Features

Nota Bene #22

Got hot links if you want ’em!

In “Mr. Cool’s Intensity” in the Washington Post, David Ignatius writes of Obama’s reluctance to write off Rev. Wright. There’s “an instinctive American fondness for people who don’t rat out their friends, even when their friends are creeps. That’s why a Wright-based strategy may backfire for the Republicans, just as it did for Hillary Clinton.”

The New York Times’s pro-globalization and once pro-Iraq war columnist Tom Friedman seems to have mellowed during the sabbatical from which he recently returned. In “Who Will Tell the People?” he writes: “Much nonsense has been written about how Hillary Clinton is ‘toughening up’ Barack Obama so he’ll be tough enough to withstand Republican attacks. Sorry, we don’t need a president who is tough enough to withstand the lies of his opponents. We need a president who is tough enough to tell the truth to the American people.”

At Smirking Chimp, Robert Parry writes: “Rev. Wright represented something of a two-fer. As an angry black man, he helped further ‘ghetto-ize’ Obama, but he also reinforced questions about Obama’s patriotism with comments about ‘chickens coming home to roost’ on 9/11 and incendiary rhetoric about ‘God-damn America.'”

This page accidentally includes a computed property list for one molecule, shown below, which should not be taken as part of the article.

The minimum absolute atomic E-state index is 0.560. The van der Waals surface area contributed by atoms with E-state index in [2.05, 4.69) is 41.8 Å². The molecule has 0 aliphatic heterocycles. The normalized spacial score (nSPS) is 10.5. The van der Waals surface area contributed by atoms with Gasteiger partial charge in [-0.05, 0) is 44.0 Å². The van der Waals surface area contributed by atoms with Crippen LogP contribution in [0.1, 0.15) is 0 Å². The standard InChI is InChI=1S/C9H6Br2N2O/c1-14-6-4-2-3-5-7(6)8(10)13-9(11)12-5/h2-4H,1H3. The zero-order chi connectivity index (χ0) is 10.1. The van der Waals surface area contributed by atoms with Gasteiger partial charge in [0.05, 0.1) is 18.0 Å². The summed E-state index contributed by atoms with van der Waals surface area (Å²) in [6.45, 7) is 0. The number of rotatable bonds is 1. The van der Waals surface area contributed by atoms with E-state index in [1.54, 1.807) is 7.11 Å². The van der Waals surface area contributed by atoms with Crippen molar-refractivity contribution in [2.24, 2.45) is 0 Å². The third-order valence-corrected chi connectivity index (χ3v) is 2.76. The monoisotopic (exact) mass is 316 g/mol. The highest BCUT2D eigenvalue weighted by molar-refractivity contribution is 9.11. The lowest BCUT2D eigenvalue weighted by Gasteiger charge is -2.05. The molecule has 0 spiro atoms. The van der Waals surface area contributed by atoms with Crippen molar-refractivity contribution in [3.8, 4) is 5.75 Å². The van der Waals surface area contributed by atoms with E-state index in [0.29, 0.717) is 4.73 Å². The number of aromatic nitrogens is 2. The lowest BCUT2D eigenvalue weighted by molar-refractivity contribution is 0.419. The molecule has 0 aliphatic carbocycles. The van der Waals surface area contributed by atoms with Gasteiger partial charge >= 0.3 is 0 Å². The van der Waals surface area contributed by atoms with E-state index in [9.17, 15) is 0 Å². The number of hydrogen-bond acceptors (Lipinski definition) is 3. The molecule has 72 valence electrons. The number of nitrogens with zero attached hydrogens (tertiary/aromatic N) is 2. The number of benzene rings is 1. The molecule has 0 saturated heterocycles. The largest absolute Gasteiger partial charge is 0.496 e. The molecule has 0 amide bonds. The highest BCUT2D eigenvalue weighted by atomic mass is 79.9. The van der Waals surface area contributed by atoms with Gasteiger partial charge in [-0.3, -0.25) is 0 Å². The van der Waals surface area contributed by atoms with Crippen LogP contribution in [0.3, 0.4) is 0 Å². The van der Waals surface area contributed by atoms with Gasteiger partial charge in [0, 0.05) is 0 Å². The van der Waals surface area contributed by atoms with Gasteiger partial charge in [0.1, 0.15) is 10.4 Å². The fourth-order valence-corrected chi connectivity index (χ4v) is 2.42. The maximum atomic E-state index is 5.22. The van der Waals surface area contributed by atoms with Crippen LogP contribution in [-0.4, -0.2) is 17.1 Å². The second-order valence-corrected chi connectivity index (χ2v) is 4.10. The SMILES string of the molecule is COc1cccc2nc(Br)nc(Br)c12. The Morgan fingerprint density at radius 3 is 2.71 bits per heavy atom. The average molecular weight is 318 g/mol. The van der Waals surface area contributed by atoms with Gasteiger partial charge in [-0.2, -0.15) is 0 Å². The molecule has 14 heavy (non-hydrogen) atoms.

Meanwhile, in “The Obama Bubble Agenda” on Counterpunch, Pam Martens writes: “Senator Obama’s premise and credibility of not taking money from federal lobbyists hangs on a carefully crafted distinction: he is taking money, lots of it, from owners and employees of firms registered as federal lobbyists but not the actual individual lobbyists.” It’s not easy to rain on a parade, especially one in which this editor is marching.

In “The Case for Invading Myanmar” on Asia Times Online, Shawn Crispin writes: “A unilateral — and potentially United Nations-approved — US military intervention in the name of humanitarianism could easily turn the tide against [Myanmar’s] military leaders, and simultaneously rehabilitate [Bush] legacy.” With the added bonus of distracting Bush & Co. from attacking Iran.

At Huffington Post, famed sociologist Amitai Etzioni also thinks we should bomb — but with rice. If the “authoritarian rulers of [Myanmar] continue to endanger the lives of . . . their people by refusing to accept badly needed food and medicine,” he writes, “then the international community should. . . . provide food and meds by air drops.”

When you have nothing else to show for a war, there’s always body count. In a blockbuster Salon article, “Killing by the numbers,” Mark Benjamin and Christopher Weaver demonstrate. “The pressure from above for more bodies was. . . toxic in Iraq, where the isolated, outnumbered and outgunned snipers of the 1st Battalion had to make split-second life-or-death decisions [that] landed them. . . not the brass [in a military court]. ‘Yes, the chain of command deserves to burn in hell,’ one sniper who served with the unit wrote Salon in an e-mail.”

The Washington Post’s Nir Rosen makes the Iran-Iraq nexus simple at Steve Clemons’s the “Washington Note: “Moreover the dominant parties in the [Iraqi] government and. . . security forces that battled their political rivals in Basra and elsewhere are the ones closest to Iran. The leadership of the Iraqi government regularly consults Iranian officials and is closer to Iran than any other element in Iraq today.” It’s not really that complicated.